Robotic Process Automation (RPA): The Microsoft channel adapts to market growth

August 28 2018

Robotic Process Automation (RPA) is technology in which the word robotic is somewhat misplaced. There are no automatons with lights and mechanical fingers; just smart software that can learn how to take over the innumerable tasks that humans conduct at the keyboard. If it is repetitive and can be defined by a set of rules - even if it involves multiple applications -- odds are good that RPA can automate it.

And vendors in the Microsoft channel, including Dynamics ERP solutions, are already acting on the RPA opportunity with investments in R&D, acquisitions, and partnerships.

According to a report by GrandView Research (Robotic Process Automation Market Size, Share & Trends Analysis Report by Services (Professional Services, Training Services), By Organization, By Application, By Region, And Segment Forecasts, 2018 - 2024) the RPA market was valued at less than $200 million in 2016, but it has been growing at a CAGR of 60.5 percent. Similarly, IDC is charting a 35.5 percent increase in RPA spending for claims processing automation within the insurance industry, from 2016 to 2021.

To date, many of the biggest customer investments and most dramatic projects have involved large organizations - major insurers, government agencies, etc.  But that is starting to change as RPA offerings grow more diverse and sophisticated and as smaller scale use cases begin to demonstrate their economic value.

RPA is an "interesting market," with about 15 companies dominating the space, said Dan Twing, an analyst at Enterprise Management Associates.  He said a few of those companies are very vertically focused by industry, specializing in areas such as healthcare and automotive claims processing. Some are horizontally focused, for example helping to automate support desks and chat box functions across many industries, in some cases infusing AI to provide more value.  The balance of the RPA vendors take an "automate anything" approach, he said.  "Most of them wouldn't like to be described this way but I feel they are still mostly focusing on screen scraping - using information like a human would -- in an effort to bring automation to the desktop,"  However, Twing said the long-term opportunity is in applying RPA at the server level, so you never have to even deal with the desktop level," said Twing. At the moment, few companies are focusing at that level.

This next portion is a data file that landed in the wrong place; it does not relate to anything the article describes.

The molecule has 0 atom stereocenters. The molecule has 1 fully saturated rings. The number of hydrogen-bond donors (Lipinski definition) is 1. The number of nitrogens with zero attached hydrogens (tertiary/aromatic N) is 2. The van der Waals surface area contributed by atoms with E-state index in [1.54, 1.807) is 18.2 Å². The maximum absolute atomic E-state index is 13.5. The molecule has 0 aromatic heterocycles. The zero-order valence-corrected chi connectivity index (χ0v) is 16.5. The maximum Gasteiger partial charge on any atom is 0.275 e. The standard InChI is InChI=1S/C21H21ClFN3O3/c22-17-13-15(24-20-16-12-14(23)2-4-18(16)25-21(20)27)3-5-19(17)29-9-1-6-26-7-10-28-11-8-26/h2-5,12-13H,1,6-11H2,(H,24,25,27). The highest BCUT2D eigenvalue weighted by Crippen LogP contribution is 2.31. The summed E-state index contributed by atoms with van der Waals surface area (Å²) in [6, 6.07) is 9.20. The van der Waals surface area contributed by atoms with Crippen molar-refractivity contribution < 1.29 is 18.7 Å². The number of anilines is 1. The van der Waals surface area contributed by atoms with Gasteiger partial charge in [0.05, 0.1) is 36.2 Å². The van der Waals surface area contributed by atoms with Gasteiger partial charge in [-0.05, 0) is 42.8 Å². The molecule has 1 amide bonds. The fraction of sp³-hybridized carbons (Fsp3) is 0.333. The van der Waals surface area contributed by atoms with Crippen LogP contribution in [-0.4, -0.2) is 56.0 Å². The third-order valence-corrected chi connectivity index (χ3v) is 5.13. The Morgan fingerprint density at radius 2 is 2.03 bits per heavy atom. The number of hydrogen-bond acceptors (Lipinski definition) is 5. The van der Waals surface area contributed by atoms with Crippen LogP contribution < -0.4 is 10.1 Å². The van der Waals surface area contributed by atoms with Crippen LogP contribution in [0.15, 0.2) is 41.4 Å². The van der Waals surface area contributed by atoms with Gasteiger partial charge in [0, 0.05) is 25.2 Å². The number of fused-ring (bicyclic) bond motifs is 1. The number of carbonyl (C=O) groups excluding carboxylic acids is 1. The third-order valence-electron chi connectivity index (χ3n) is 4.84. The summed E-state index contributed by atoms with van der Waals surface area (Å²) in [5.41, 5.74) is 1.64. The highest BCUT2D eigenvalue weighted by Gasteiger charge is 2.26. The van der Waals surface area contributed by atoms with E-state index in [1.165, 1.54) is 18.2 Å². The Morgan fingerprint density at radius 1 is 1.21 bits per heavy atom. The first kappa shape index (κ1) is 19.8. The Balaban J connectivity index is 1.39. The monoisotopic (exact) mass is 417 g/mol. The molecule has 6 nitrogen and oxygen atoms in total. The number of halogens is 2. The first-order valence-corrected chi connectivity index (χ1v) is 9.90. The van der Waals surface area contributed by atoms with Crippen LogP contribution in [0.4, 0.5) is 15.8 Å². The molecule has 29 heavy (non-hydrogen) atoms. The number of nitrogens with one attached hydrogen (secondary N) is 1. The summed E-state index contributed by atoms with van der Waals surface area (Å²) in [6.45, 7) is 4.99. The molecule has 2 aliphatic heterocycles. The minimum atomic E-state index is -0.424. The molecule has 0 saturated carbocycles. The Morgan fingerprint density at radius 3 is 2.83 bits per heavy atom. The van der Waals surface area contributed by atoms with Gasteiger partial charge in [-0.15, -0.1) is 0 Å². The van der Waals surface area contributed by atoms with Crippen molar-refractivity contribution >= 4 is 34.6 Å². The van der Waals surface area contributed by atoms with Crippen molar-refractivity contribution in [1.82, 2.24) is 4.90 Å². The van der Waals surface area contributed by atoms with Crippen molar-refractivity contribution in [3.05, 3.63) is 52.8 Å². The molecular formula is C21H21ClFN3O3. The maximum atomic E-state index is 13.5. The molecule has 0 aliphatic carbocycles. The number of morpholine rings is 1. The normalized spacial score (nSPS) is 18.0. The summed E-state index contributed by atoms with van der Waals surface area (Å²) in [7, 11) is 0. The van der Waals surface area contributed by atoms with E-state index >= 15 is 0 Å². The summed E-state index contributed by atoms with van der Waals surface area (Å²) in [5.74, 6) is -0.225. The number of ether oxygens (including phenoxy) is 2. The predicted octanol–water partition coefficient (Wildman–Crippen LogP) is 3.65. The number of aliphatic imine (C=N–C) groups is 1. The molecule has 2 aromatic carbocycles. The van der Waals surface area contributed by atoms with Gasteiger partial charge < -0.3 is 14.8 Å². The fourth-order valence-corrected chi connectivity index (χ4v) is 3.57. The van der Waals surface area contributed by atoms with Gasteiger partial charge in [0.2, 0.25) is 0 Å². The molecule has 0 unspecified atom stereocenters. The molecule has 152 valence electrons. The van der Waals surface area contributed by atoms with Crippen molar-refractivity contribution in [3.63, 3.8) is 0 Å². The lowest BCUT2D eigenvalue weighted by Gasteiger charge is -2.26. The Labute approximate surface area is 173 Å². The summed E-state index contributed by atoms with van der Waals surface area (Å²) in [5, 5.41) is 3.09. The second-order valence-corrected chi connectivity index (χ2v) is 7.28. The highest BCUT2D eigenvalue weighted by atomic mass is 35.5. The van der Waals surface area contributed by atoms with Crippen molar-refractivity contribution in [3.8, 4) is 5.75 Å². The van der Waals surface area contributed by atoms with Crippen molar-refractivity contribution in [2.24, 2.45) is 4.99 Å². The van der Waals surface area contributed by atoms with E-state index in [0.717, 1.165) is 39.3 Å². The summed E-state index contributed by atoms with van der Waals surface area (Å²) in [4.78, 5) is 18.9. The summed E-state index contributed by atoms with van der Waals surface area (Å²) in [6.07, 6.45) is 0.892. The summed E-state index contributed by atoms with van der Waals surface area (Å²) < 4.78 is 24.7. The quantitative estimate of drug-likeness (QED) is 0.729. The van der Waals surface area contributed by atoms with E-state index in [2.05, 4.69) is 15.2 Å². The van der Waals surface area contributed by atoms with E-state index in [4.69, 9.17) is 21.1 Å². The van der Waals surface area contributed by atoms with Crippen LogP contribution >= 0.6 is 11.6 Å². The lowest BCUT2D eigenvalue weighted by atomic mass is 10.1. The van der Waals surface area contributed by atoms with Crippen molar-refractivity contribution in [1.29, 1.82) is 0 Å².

In the ERP space, Twing said RPA is often used to pull data into spreadsheet, add data, make journal entries, and then add data to yet another part of the system. It is what he calls ‘'swivel chair integration," again, taking the place of a human doing much the same thing.

Vendors look from enterprise to mid-market opportunities

For ISVs with a legacy of business process automation capabilities, RPA has become a new model through which to expand or reshape their offerings, either through acquisition, partnership or new R&D investments. And as the concepts gain traction beyond of the large enterprise, vendors say they expect organizations to embrace the approach, though likely in ways that differ from the enterprise early adopters.